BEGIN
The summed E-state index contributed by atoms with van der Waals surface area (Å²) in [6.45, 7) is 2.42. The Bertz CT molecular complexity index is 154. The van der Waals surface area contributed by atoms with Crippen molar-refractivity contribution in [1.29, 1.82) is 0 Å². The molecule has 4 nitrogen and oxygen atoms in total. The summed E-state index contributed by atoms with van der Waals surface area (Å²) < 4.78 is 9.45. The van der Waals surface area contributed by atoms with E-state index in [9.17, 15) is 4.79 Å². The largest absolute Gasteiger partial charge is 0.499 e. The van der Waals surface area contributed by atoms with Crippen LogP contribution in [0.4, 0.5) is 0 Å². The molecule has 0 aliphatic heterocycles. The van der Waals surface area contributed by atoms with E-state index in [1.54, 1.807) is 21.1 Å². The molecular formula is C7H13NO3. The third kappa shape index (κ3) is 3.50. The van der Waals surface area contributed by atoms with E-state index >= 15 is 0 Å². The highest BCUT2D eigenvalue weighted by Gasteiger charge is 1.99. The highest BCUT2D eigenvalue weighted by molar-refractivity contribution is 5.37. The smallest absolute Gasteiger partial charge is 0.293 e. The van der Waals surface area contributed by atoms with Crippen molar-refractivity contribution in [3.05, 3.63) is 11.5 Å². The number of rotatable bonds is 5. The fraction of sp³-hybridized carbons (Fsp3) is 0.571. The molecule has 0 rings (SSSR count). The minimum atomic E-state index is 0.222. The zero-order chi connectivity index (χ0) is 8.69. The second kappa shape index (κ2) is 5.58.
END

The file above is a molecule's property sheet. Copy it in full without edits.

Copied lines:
The summed E-state index contributed by atoms with van der Waals surface area (Å²) in [6.45, 7) is 2.42. The Bertz CT molecular complexity index is 154. The van der Waals surface area contributed by atoms with Crippen molar-refractivity contribution in [1.29, 1.82) is 0 Å². The molecule has 4 nitrogen and oxygen atoms in total. The summed E-state index contributed by atoms with van der Waals surface area (Å²) < 4.78 is 9.45. The van der Waals surface area contributed by atoms with E-state index in [9.17, 15) is 4.79 Å². The largest absolute Gasteiger partial charge is 0.499 e. The van der Waals surface area contributed by atoms with Crippen LogP contribution in [0.4, 0.5) is 0 Å². The molecule has 0 aliphatic heterocycles. The van der Waals surface area contributed by atoms with E-state index in [1.54, 1.807) is 21.1 Å². The molecular formula is C7H13NO3. The third kappa shape index (κ3) is 3.50. The van der Waals surface area contributed by atoms with E-state index >= 15 is 0 Å². The highest BCUT2D eigenvalue weighted by Gasteiger charge is 1.99. The highest BCUT2D eigenvalue weighted by molar-refractivity contribution is 5.37. The smallest absolute Gasteiger partial charge is 0.293 e. The van der Waals surface area contributed by atoms with Crippen molar-refractivity contribution in [3.05, 3.63) is 11.5 Å². The number of rotatable bonds is 5. The fraction of sp³-hybridized carbons (Fsp3) is 0.571. The molecule has 0 rings (SSSR count). The minimum atomic E-state index is 0.222. The zero-order chi connectivity index (χ0) is 8.69. The second kappa shape index (κ2) is 5.58.